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Friendship, Intimacy, and the Self

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Everyday Friendships

Part of the book series: Palgrave Macmillan Studies in Family and Intimate Life ((PSFL))

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Abstract

This chapter continues to mine friendship’s freedom. It approaches that freedom from the perspective of the relationship’s internal dynamism, and so hopes to give some clues about how that freedom is constructed by friends and with what consequences. Beginning with describing friendship as delivering a sense of ‘home’ under conditions of modernity, I turn to the question of how friendship contributes to the making of selves. This question starts from the basic sociological premise that selves are socially constituted, that they are constructed in the business of relating. That is not to detract from the realities of an individual inner life, from an individual ‘reflexivity’ expressed in ‘internal conversations’ (Archer, 2003). Nor should a sociological perspective on the self dismiss the unconscious, the ‘“unthought known”, the precognitive and extra-cognitive knowledge without which we would not be ourselves’ (Bollas cited in Craib, 1998, p. 10). These areas butt up against the disciplinary boundaries of sociology, and I certainly cannot pretend to have expertise in them. What I can do, however, is emphasize that our humanness cannot be divorced from our sociality. In this chapter I want to focus that perspective on dyadic friendship based on the premise that ‘the self in friendship is … constituted by and particular to the friendship’ (Cocking & Kennett, 1998, p. 510).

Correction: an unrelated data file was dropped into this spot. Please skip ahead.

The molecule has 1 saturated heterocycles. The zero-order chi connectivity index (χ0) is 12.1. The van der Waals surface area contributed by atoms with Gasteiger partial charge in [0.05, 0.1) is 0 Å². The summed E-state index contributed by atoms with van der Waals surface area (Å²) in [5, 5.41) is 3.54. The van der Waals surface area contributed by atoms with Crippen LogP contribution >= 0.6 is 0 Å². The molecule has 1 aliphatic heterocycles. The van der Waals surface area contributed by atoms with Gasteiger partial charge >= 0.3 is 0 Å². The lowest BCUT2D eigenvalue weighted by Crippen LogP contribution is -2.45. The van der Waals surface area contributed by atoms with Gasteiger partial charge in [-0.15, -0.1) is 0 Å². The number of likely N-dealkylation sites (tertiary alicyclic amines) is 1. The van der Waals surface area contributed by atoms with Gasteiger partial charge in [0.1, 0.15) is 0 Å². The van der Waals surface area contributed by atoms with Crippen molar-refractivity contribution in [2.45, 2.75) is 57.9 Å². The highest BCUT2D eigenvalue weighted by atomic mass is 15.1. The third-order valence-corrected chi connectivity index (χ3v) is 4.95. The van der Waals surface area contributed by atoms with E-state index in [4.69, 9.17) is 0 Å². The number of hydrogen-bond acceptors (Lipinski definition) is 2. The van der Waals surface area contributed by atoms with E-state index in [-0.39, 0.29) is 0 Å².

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Notes

  1. For an attempt to marshal Mead’s concept in empirical research see Margaret Archer, Structure, Agency and the Internal Conversation (2003).

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© 2015 Harry Blatterer

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Blatterer, H. (2015). Friendship, Intimacy, and the Self. In: Everyday Friendships. Palgrave Macmillan Studies in Family and Intimate Life. Palgrave Macmillan, London. https://doi.org/10.1057/9781137316400_5

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